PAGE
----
Household wealth in the U.S. fell in the second quarter as share prices were depressed by the European debt crisis, marking a setback for Americans’ efforts to repair finances battered by the recession.
Net worth for households and non-profit groups declined by $1.5 trillion to $53.5 trillion, according to the Federal Reserve’s Flow of Funds report issued today in Washington. Home values rose because of a tax credit that has since expired.
The Standard & Poor’s 500 Index dropped 12 percent during the three months ended June 30, erasing gains from the previous quarter. While stock indexes have climbed this quarter, renewed signs of weakness in housing and unemployment near a 26-year high may prompt Americans to increase their savings, holding back the economic recovery.
“Households are being very frugal in what they spend and allocating more of their income to paying off debt,” said Stephen Stanley, chief economist at Pierpont Securities LLC in Stamford, Connecticut. “Over time, consumers need to work themselves into a better financial position and that’s not going to happen overnight.”
Confidence among U.S. consumers unexpectedly fell in September to a one-year low, according to a separate report today.
The Thomson Reuters/University of Michigan preliminary index of consumer sentiment dropped to 66.6 following a reading of 68.9 in August, the group said. Economists forecast the measure would rise to 70, according to the median estimate in a Bloomberg News survey.
Company Cash Holdings
Companies are hoarding cash until they see solid signs of sustained improvement in the economy, today’s report indicated. Nonfarm, non-financial companies had $1.85 trillion in cash and other liquid assets at the end of the second quarter, down $1.6 billion from the prior quarter’s record level. Cash holdings rose 18 percent from year earlier in the second quarter.
Household holdings of corporate equities decreased in value by $940.4 billion in the second quarter, according to the Fed’s report. The value of real-estate investments increased by $120.7 billion.
Owners’ equity as a share of their total real-estate holdings increased to 40.7 percent last quarter from 40.3 percent in the first three months of the year. The measure reached a high of 59.7 percent at the peak of the housing boom in 2005.
Americans are cutting debt and increasing savings as they cope with an unemployment rate that has stayed above 9 percent and seek to rebuild some of the wealth lost during the worst recession since the 1930s.
“Household spending is increasing gradually, but remains constrained by high unemployment, modest income growth, lower housing wealth, and tight credit,” the Federal Open Market Committee said in its Aug. 10 statement.
Fed policy makers last month took their first step to shore up the recovery, voting to put a $2.05 trillion floor under their holdings of securities to prevent money from draining out of the financial system. They kept their key interest rate unchanged in a range of zero to 0.25 percent.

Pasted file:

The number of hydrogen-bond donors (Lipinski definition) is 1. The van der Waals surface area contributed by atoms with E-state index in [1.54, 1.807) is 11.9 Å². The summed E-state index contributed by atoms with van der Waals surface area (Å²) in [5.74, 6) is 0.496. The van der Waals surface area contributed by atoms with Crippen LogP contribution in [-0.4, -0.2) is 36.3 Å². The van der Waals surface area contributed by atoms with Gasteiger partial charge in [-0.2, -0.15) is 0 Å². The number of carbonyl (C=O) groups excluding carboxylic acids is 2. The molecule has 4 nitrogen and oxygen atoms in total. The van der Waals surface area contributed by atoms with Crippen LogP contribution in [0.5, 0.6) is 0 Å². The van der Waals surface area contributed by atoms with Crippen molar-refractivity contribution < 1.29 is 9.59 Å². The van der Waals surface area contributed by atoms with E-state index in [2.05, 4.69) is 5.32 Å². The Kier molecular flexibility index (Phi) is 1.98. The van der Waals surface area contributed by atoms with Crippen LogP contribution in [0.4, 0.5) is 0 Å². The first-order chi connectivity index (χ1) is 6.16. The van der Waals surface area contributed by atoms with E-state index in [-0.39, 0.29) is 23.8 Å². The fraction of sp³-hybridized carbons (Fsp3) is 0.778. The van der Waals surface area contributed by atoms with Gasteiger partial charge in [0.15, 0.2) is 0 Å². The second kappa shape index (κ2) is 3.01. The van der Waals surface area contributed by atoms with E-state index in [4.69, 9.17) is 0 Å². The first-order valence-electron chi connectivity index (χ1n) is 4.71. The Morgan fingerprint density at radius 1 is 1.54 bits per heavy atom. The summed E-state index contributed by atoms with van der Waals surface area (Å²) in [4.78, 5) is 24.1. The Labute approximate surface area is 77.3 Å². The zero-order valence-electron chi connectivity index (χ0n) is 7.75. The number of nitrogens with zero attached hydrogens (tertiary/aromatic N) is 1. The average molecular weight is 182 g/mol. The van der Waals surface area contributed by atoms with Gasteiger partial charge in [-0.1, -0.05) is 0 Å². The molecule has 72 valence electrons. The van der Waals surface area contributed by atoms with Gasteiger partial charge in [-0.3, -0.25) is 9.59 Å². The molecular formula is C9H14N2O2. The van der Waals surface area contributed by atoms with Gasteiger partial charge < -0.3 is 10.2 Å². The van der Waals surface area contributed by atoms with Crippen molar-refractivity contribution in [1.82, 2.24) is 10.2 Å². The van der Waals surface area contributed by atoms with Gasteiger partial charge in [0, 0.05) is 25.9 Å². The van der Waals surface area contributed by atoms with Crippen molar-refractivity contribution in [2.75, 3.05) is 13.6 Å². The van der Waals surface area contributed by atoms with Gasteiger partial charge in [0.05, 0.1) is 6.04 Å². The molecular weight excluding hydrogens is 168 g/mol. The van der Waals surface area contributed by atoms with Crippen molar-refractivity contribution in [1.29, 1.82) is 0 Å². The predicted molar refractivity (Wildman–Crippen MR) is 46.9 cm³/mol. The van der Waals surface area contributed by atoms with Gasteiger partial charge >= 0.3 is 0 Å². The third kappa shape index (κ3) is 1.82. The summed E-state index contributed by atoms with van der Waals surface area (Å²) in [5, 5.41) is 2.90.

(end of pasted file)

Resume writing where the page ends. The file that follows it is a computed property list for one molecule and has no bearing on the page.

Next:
The personal savings rate averaged 6.1 percent in the second quarter, up from an average 5.5 percent in the first quarter, according to Commerce Department data.
The unemployment rate in the U.S. rose to 9.6 percent in August from 5 percent in December 2007, when the recession began. The rate will average 9.2 percent next year, according to the median forecast in a Bloomberg News survey of economists next month.
The S&P/Case Shiller 20-city home price index rose 2.3 percent in the second quarter from the first three months of the year and was up 3.6 percent from a year earlier, as a homebuyers’ tax credit boosted demand. The index in June was still 28 percent below its July 2006 peak.
Home-price gains may fade following the expiration of the tax credit in April, undermining the consumer spending that accounts for 70 percent of the world’s largest economy.
The slide in U.S. home prices may have another three years to go as sellers add as many as 12 million more properties to the market, according to analysts from Moody’s Analytics Inc., Fannie Mae, Morgan Stanley and Barclays Plc.
Consumer debt dropped at a 2.3 percent annual pace in the second quarter, today’s report showed.
Mortgage borrowing dropped at a 2.3 percent pace from April through June, while other forms of consumer credit declined at 2.5 percent rate, the Fed’s report showed.
Corporations, in contrast to smaller firms, are having little trouble accessing credit through public bond sales.
Net borrowing by non-financial corporations was $272.8 billion last quarter compared with $369.4 billion in the first three months of the year. That compared with a decline of $255.6 billion for non-corporate businesses after a drop of $302.3 billion in the prior three months.
“The difference could not be more stark between major corporations and small business,” said Chris Rupkey, chief financial economist at Bank of Tokyo-Mitsubishi UFJ Ltd. in New York. “Big companies have complete access to raise all the capital they need from the bond markets, while small companies without a track record of steady revenues are being shunned by banks.”
Economic growth slowed to a 1.6 percent pace in the second quarter following a 3.7 percent gain in the first quarter, according to revised data released Aug. 27. Economists surveyed this month by Bloomberg forecast growth will average 2.5 percent next year.
--Editors: Christopher Wellisz, Kevin Costelloe
To contact the reporter on this story: Bob Willis in Washington firstname.lastname@example.org; Anthony Feld in New York at email@example.com
To contact the editor responsible for this story: Christopher Wellisz at firstname.lastname@example.org
© Copyright 2017 Bloomberg News. All rights reserved.